In the majestic setting of the Alpilles, between Avignon and Arles, lies a little jewel: Saint-Rémy de Provence. Beautifully restored houses, Renaissance and 18th century mansions, chapels and convents line the small winding streets of the historic centre. Shaded boulevards, squares embellished with old fountains and café and restaurant terraces are all invitations to the Provencal art of living. A beautiful heritage enriched by the archaeological site of Glanum and the Antiques, of which the Arc de Triomphe and the Mausoleum of Julius are the exceptional testimonies of the High Antiquity. The town, which saw the birth of Nostradamus, has been and still is a source of inspiration for many artists. Seduced by the setting and atmosphere of the town, many have taken up residence here and numerous studios and art galleries flourish in the town centre.
The historic centre of this former city of the popes is a UNESCO World Heritage Site.
Avignon, a city in Provence in south-eastern France, is crossed by the Rhône. From 1309 to 1377, the Catholic popes took up residence in the city. It remained under papal rule until 1791, when it became part of France. The Palais des Papes, which is located in the city centre, is surrounded by medieval stone ramparts and bears witness to this history.
The historic centre of the city, the Palace of the Popes, the Episcopal complex and the Saint Benezet bridge are listed as World Heritage Sites by UNESCO. Originally the Forum d'Avenio - the Roman city in the 1st century BC - the Place de l'Horloge remains the "centre" of Avignon. Here is the Town Hall, built between 1845 and 1851 on the site of an old cardinal's livery, of which it has retained the old fortified tower transformed into a belfry in the 15th century, as well as the Jacquemart clock. Next door, the municipal theatre, also from the 19th century, houses the Avignon opera and at the top of the square, the pretty Belle Époque carrousel turns.
A meeting place, lined with café terraces and restaurants, the square is always very lively. Just like the Place du Palais above, a vast esplanade taken over in summer by street performers. And as its name suggests, here is the formidable Palais des Papes, emblem of the city and monumental witness to the importance of Avignon in the Christian world in the Middle Ages. Built from 1335 onwards, mainly by two builder popes, the austere Benedict XII and his successor, the much less ascetic Clement VI, the palace would become the largest Gothic building in all of Europe. The visit, which includes the private flats with their fabulous frescoes, is one of the must-sees in Avignon.
City of Art and History rich in ancient remains. Arles is a city located on the Rhône River in the Provence region of southern France. It is famous for having inspired the paintings of Van Gogh, who influenced the contemporary art exhibited at the Vincent Van Gogh Foundation. Once the provincial capital of ancient Rome, Arles is also renowned for its many ruins from that era, including the Arles Amphitheatre, which now hosts plays, concerts and bullfights.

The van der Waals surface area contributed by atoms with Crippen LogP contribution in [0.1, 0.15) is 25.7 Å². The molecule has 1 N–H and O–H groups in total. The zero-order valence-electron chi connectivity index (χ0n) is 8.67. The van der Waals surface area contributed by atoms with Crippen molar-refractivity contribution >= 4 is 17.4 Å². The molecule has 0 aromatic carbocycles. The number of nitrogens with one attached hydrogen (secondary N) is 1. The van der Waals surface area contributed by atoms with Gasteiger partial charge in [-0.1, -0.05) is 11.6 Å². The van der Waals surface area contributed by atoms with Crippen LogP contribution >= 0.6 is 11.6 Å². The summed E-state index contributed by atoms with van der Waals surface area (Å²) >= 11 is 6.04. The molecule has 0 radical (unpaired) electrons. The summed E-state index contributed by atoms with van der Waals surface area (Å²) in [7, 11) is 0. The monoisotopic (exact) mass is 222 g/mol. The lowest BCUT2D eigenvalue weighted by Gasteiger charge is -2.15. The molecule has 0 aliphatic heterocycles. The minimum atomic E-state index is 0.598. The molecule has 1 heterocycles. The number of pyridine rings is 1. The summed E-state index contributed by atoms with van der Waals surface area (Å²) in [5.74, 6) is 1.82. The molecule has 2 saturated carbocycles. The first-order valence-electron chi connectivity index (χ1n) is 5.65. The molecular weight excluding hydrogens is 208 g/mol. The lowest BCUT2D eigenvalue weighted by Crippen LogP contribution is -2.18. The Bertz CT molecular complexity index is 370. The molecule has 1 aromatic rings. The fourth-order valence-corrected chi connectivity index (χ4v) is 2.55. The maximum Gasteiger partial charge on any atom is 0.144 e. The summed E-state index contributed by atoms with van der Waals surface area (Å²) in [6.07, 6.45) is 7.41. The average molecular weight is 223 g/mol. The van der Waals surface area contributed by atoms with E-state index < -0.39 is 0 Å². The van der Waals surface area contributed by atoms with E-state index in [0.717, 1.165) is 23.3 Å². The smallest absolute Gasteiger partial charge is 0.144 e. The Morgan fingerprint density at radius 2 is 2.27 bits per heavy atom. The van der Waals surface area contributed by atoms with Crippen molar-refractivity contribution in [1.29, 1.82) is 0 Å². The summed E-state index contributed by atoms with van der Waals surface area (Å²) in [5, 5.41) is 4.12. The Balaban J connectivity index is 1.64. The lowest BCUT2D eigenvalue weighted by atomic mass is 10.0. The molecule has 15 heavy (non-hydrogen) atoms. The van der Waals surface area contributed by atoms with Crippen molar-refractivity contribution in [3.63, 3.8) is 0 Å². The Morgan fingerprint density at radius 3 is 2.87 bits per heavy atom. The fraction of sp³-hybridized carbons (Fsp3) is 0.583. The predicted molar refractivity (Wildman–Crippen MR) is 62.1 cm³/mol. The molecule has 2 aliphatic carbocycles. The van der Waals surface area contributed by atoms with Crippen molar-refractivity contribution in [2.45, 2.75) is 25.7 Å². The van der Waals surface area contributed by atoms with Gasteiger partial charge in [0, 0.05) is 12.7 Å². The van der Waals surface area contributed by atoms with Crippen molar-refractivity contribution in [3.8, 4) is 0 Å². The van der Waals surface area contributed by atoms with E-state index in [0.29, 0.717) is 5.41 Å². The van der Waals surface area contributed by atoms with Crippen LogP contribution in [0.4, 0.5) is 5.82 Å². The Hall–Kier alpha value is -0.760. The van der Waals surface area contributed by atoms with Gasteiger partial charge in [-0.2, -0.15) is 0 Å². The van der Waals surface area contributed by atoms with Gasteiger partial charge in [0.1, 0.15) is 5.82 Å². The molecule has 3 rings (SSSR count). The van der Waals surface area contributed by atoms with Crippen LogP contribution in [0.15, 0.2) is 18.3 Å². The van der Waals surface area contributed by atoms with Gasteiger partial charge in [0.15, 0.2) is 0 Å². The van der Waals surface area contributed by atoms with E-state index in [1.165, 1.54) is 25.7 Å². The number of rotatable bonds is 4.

Aix en Provence, here history is the theatre of a daily life where the pleasures of shopping and the nobility of heritage, the happiness of a terrace and the architectural beauties, the strolls in town and the baroque wonders are combined. The squares with their fountains that each have their secret, sumptuous mansions with their stories. Aix-en-Provence is a canvas of happy impressions, in the colours of festivals, celebrations and traditions, gastronomy, markets of Provence, nature walks and leisure activities in freedom. Aix-en-Provence in the colours of Cézanne, an encounter with the painter that you will experience among the places and landscapes that marked his life and his vision. This city in Provence is welcoming in all seasons, and gives you so much to see, feel and discover.
Mediterranean city, with its shopping pleasures, its heritage, the pleasure of a terrace with a view of the Mediterranean, its architectural beauties. Marseille with the Old Port, the lungs of Marseille. In the 18th century, the Old Port was at its peak: ships, quays crowded with merchandise, carpenters, sailors, shipowners, convicts from the Arsenal... Fort Saint-Nicolas and Fort Saint-Jean, which protected the entrance to the port and kept an eye on the inhabitants of Marseille. But also its islands, the Goudes, so many things to discover with the flavour of the south.
Known as the "Venise Comtadine", L'Isle sur la Sorgue is one of the most attractive towns in the PACA region because of its exceptional living environment. It draws its attraction from the Sorgue, a river whose source never dries up, giving the strange impression of a miraculous suspension of time. The antique shops, the boutiques with character, the galleries, Campredon Art Centre, a cultural Mecca, all these ingredients maintain the myth of the "L'Isle sur la Sorgue" phenomenon. Nicknamed "the Venice of Comtadine", L'Isle sur la Sorgue is one of the most attractive towns in the PACA region due to the exceptional character of its living environment. It draws its attraction from the Sorgue, a river whose source never dries up, giving the strange impression of a miraculous suspension of time. The antique shops, the boutiques with character, the galleries, Campredon Art Centre, a cultural Mecca, all these ingredients maintain the myth of the "L'Isle sur la Sorgue" phenomenon.
The commune of Fontaine de Vaucluse nestles around its chasm in a valley at the foot of a cliff in the Monts de Vaucluse. It is indeed the valley that gave the name to the department of Vaucluse - Vallis Clausa or the Close Valley. The small sunny village lends itself well to a little "Sunday walk". At your own pace you can stroll in the coolness emanating from the spring, admire the vestiges and small historical monuments, visit the local craft shops (glass and crystal, stationery, confectionery, jewellery and pottery), the santon eco-museum, or recharge your batteries on the terrace of one of the restaurants or ice-cream parlours after having climbed, gently, up to the source of the Sorgue.